The network-based marketplace 202 itself, or one or more parties that transact via the network-based marketplace 202 may operate loyalty programs that are supported by one or more loyalty/promotions applications 332. For example, a buyer may earn loyalty or promotions points for each transaction established and/or concluded with a particular seller, and may be offered a reward for which accumulated loyalty points can be redeemed.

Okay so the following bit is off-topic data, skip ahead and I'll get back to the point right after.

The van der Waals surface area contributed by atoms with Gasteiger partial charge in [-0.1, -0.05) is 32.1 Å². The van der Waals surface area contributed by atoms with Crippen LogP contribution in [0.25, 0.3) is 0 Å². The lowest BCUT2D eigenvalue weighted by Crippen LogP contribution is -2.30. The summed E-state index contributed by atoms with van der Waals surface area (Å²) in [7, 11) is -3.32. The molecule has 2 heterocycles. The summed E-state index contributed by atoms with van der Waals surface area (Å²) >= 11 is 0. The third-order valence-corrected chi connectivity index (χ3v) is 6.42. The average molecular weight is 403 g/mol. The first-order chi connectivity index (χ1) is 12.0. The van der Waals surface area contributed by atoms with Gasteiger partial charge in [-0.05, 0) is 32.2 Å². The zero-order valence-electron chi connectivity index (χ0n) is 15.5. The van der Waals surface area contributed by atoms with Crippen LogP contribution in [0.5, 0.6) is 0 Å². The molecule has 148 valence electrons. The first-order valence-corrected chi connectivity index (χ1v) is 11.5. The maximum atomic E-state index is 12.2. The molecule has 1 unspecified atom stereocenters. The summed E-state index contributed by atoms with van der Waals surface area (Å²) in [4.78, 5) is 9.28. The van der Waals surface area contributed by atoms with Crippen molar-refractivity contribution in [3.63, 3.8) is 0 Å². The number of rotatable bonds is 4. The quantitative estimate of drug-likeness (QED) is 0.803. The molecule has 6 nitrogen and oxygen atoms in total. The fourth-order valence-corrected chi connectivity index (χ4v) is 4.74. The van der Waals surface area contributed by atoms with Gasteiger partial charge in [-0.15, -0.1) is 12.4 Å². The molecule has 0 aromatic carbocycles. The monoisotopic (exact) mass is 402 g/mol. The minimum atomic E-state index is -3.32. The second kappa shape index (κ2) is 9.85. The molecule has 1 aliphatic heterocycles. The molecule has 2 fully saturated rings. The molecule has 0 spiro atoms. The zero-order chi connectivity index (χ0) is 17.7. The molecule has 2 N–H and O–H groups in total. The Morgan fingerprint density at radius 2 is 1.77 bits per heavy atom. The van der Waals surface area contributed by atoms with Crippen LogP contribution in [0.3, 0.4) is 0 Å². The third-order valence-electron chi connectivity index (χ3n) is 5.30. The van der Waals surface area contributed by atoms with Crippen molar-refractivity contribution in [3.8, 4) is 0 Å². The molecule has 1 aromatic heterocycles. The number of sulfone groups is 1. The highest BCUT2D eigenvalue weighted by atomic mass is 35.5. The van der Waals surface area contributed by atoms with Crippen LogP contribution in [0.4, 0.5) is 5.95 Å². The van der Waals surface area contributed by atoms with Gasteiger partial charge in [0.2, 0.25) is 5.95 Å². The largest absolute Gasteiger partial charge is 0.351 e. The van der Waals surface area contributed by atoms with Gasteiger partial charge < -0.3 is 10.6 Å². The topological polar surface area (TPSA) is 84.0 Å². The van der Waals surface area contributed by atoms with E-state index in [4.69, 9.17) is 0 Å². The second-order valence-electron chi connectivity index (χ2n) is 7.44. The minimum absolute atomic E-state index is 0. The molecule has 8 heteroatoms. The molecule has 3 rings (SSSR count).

FIG. 4 is a block diagram illustrating an embodiment of a high-level entity-relationship. As illustrated, according to one embodiment, various tables 400 may be maintained within the databases 226 (see FIG. 2), and utilized by and support the marketplace and payment applications 220 and 222 (see FIGS. 2 and 3). A user table 402 may contain a record for each registered user of the network-based marketplace 202, and may include identifier, address and financial instrument information pertaining to each such registered user. A user may, it will be appreciated, operate as a seller, a buyer, or both, within the network-based marketplace 202. In one exemplary embodiment of the present invention, a buyer may be a user that has accumulated value (e.g., commercial or proprietary currency or interest rate), and is then able to exchange the accumulated value for items (e.g., goods, services, and financial instruments) that are offered for sale by the network-based marketplace 202.